Monday, April 25, 2011

Vindolanda - A Must See!

A £6.3m revamp to the fascinating Vindolanda fort in Northumberland, has created a modern Museum where visitors gain unprecedented access to Roman psyche. Nowhere else can one feel so close to the personal lives of the men and women of the Northern frontier.

The remains of the fort are impressive and the experimental reconstruction leaves nothing to the imagination. However, the real adventure begins in the Museum building where the lives of the site’s inhabitants are told in the most lucid way, aided by a multitude of personal objects from the camp commandant’s wife’s shoes to remains of the soldiers’ leather tents.

The Museum’s crowing glory is the incredibly unique Vindolanda Tablets display, where visitors can enjoy a selection of precious letters unearthed on site and only recently returned here on loan from the British Museum in London. This sophisticated gallery opens with a well-edited video showing the way they were unearthed (1800 of them have been found since 1973), studied and interpreted. The journey continues to a vault-like, environmentally controlled room where a selection of 9 tablets is shown along with their translation and a full interpretation of the contents. These range from a letter from the camp commandant inviting someone into camp for a probable census to a seemingly banal shopping list showing the array of products available to Roman soldiers at Vindolanda.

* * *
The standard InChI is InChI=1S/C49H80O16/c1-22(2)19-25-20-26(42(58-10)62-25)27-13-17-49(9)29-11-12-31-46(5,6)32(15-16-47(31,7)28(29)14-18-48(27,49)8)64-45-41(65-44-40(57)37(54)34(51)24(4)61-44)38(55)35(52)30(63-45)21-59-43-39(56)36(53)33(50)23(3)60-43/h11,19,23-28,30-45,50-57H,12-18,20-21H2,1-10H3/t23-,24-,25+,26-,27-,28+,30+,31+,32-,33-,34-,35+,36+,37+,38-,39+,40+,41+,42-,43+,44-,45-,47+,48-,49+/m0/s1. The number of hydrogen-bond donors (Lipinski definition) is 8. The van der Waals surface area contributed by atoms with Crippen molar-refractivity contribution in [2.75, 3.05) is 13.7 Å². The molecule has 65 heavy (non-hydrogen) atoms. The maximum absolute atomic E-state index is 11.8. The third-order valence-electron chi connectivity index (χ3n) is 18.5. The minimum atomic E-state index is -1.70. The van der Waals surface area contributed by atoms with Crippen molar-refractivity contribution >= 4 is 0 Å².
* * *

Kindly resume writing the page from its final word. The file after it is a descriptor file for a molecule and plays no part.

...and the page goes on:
These tablets are the oldest surviving handwritten tablets in Britain and show the official and private correspondence of the men and women who lived at Vindolanda nearly 2000 years ago. They all date to the year immediately before the construction of Hadrian's Wall and form the earliest archive of written material in British history. This is a breathtaking and utterly irreplaceable account of Roman Britain shown in the most approachable manner and should not be missed by anyone travelling through the region.

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